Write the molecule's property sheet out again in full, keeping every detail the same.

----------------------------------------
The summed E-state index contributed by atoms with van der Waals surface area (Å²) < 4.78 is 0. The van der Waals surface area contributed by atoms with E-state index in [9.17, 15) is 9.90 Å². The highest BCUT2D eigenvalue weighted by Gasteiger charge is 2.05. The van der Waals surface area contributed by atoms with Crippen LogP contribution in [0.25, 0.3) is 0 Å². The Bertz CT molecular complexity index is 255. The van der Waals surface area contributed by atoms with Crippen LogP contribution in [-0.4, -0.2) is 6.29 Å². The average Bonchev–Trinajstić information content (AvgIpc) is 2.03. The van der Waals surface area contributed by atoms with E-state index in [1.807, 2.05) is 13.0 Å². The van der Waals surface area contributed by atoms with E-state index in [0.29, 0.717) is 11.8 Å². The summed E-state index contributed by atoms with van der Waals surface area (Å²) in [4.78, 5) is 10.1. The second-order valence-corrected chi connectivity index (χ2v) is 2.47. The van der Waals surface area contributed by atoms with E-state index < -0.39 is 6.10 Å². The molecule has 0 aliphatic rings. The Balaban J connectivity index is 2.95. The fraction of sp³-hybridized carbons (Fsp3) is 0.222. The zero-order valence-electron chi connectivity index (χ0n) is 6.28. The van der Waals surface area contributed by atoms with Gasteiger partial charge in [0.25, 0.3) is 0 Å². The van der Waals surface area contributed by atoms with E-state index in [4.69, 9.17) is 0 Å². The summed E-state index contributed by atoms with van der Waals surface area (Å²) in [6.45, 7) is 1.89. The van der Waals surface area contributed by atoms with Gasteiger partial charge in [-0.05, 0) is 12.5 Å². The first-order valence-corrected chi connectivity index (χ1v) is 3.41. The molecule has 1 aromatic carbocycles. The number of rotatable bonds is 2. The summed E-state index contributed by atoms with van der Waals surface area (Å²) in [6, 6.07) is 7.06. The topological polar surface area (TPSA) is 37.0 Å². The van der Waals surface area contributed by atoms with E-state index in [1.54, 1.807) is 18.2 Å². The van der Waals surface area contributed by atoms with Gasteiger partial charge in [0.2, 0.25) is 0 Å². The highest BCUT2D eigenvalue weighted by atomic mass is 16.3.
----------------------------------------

The summed E-state index contributed by atoms with van der Waals surface area (Å²) < 4.78 is 0. The van der Waals surface area contributed by atoms with E-state index in [9.17, 15) is 9.90 Å². The highest BCUT2D eigenvalue weighted by Gasteiger charge is 2.05. The van der Waals surface area contributed by atoms with Crippen LogP contribution in [0.25, 0.3) is 0 Å². The Bertz CT molecular complexity index is 255. The van der Waals surface area contributed by atoms with Crippen LogP contribution in [-0.4, -0.2) is 6.29 Å². The average Bonchev–Trinajstić information content (AvgIpc) is 2.03. The van der Waals surface area contributed by atoms with E-state index in [1.807, 2.05) is 13.0 Å². The van der Waals surface area contributed by atoms with E-state index in [0.29, 0.717) is 11.8 Å². The summed E-state index contributed by atoms with van der Waals surface area (Å²) in [4.78, 5) is 10.1. The second-order valence-corrected chi connectivity index (χ2v) is 2.47. The van der Waals surface area contributed by atoms with E-state index < -0.39 is 6.10 Å². The molecule has 0 aliphatic rings. The Balaban J connectivity index is 2.95. The fraction of sp³-hybridized carbons (Fsp3) is 0.222. The zero-order valence-electron chi connectivity index (χ0n) is 6.28. The van der Waals surface area contributed by atoms with Gasteiger partial charge in [0.25, 0.3) is 0 Å². The van der Waals surface area contributed by atoms with E-state index in [4.69, 9.17) is 0 Å². The summed E-state index contributed by atoms with van der Waals surface area (Å²) in [6.45, 7) is 1.89. The van der Waals surface area contributed by atoms with Gasteiger partial charge in [-0.05, 0) is 12.5 Å². The first-order valence-corrected chi connectivity index (χ1v) is 3.41. The molecule has 1 aromatic carbocycles. The number of rotatable bonds is 2. The summed E-state index contributed by atoms with van der Waals surface area (Å²) in [6, 6.07) is 7.06. The topological polar surface area (TPSA) is 37.0 Å². The van der Waals surface area contributed by atoms with E-state index in [1.54, 1.807) is 18.2 Å². The van der Waals surface area contributed by atoms with Gasteiger partial charge in [0.2, 0.25) is 0 Å². The highest BCUT2D eigenvalue weighted by atomic mass is 16.3.